That is why I cannot pick out my favourite novel. No way!
I leave you with my current reading pile (on a stool by my bed posing as a nightstand, holding the inevitable moisturizers for assorted body parts - lips, feet, hands, you name it ;):
1. Quiet: The Power of Introverts In A World That Can't Stop Talking, Susan Cane
2. Men Without Women, Haruki Murakami
3. Lying on The Couch, Irvin Yalom
4. The Namesake, Jhumpa Lahiri

Saturday, 5 August 2017

05. Bycicle

I want to ride my bicycle, I want to ride my bike! I never fail to think of this song by Queen whenever I think of bicycles ;) However, I'm not much of a biker myself. It's not that I don't enjoy it, it's more to do with the fact biking is not among the more popular means of transportation - or recreation, for that matter - in Belgrade. There are no designated bike lanes, it verges on suicidal trying to ride a bike on our busy streets, and after all - Belgrade is all up hill, down hill, so it requires some stamina to pull it off.
I remember my late dad teaching me to ride a bike. It was this big, scary thing to master, my dad hovering close so that I don't crash land, a few insecure laps around the playground and off I went. Once I figured it out, oh my, it was a blast! But I didn't have a lot of opportunities for doing it later in life. The last time I rode a bike was in fact 10 years ago, on the French island of Ile de Re - a very bike-friendly place, with bike lanes criss-crossing the island as no cars are allowed apart from one traffic route circling the island.
The bike on this picture, though, is not one to ride. A flower-pot of sorts, it decorates the pavement outside one of the best patisseries in Belgrade - Mandarina Cake Shop. The guy who owns it is a properly trained French pastry chef and the goods they're offering are just superb. The tastes are incredible, balanced and in harmony, yet unexpected and absolutely delightful. Being a cake person, I just LOVE what they do and how they maintain the level of superb artisan skill while at the same time making you feel as if you are eating cake at your super cool aunt's place. Worth a visit and a bite or three ;)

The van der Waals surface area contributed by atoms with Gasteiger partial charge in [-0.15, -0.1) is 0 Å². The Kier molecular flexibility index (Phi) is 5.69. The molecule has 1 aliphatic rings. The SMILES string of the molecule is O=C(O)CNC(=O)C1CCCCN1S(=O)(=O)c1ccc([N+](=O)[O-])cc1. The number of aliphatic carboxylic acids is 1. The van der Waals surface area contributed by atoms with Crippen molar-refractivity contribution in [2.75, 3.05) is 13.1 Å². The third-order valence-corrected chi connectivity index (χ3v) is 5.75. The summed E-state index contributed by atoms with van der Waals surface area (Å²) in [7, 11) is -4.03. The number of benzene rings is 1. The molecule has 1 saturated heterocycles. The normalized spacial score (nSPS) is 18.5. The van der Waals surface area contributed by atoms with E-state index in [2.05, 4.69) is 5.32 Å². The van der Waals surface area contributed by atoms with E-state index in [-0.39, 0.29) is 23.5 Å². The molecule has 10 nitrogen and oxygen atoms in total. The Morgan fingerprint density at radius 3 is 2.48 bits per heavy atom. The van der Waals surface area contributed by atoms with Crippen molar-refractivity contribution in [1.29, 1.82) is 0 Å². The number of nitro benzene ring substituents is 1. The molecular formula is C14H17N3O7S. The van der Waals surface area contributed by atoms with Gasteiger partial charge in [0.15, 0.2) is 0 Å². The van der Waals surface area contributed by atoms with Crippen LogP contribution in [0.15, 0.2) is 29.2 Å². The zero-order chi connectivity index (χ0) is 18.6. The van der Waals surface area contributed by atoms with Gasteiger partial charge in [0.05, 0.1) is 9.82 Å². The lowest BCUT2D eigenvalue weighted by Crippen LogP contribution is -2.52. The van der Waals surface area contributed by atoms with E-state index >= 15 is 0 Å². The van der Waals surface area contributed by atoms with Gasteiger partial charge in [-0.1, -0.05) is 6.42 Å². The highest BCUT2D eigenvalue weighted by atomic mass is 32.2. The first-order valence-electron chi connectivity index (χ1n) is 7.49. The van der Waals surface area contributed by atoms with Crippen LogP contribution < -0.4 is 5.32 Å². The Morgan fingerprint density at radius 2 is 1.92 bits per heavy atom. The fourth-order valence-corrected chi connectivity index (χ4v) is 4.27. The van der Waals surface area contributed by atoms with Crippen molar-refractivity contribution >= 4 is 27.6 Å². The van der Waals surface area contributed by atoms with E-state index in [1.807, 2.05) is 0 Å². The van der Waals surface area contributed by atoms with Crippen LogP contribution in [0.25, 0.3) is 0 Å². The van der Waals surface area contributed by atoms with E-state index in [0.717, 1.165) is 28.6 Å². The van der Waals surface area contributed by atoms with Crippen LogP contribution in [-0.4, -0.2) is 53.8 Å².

Friday, 4 August 2017

04. Where I Live

Where I live seems pretty straightforward at first. But then, it's also not. Where I live - as in a country, is straightforward enough, at least in geographical terms. Where I live - as in an apartment, a neighbourhood, a city, involves geography, but also emotions. I live in Belgrade, Serbia. The country's capital, Belgrade is a city of almost 2,5 million people, a throbbing, living, breathing organism offering endless fun (there's an abundance of articles in foreign press on Belgrade's night life) but also poor infrastructure, horrible public transport, streets full of tired people with vacant stares as life is relentless with the daily grind, poor, homeless, refugees from the Middle East and others in the permanent state of passing by, hoping for somewhere better than Belgrade.
Regardless of the bad economic situation, poor rule of law and rampant corruption, Belgrade is also sort of nice to live in. I love its rivers (Sava and Danube); I love its downtown; I love its narrow streets harking back to Turkish times, history literally around every corner, as far back as the Celtic and Roman rule; smell of linden trees in June, the south-east wind, kosava, in autumn, clearing the air of smog, taking cobwebs off long-forgotten nooks and crannies; smell of paprikas roasting from hidden communal yards behind urban buildings; the brutalist architecture of New Belgrade; the end of XIX/beginning of XX century houses - old family villas, some gloriously restored, that have miraculously survived multiple bombings Belgrade has been subject to in the past 100 years... 
But the real sens of  'I'm home' washes over me when I go to Kalemegdan. Belgrade's fortress from Celtic/Roman/Turkish times, it dominates the center of the town with its impressive ramparts and beautiful views. The statue of the Victor is the symbol of the city and the place I love the most in Kalemegdan. It overlooks the confluence of the two rivers, provides beautiful views of New Belgrade, Zemun, Ada, Avala, and the rest of my city's both beautiful and unsettling scenery and in a strange way makes me feel like I have arrived, I am home and this is where I live and love and hope to spend many more years savoring every day.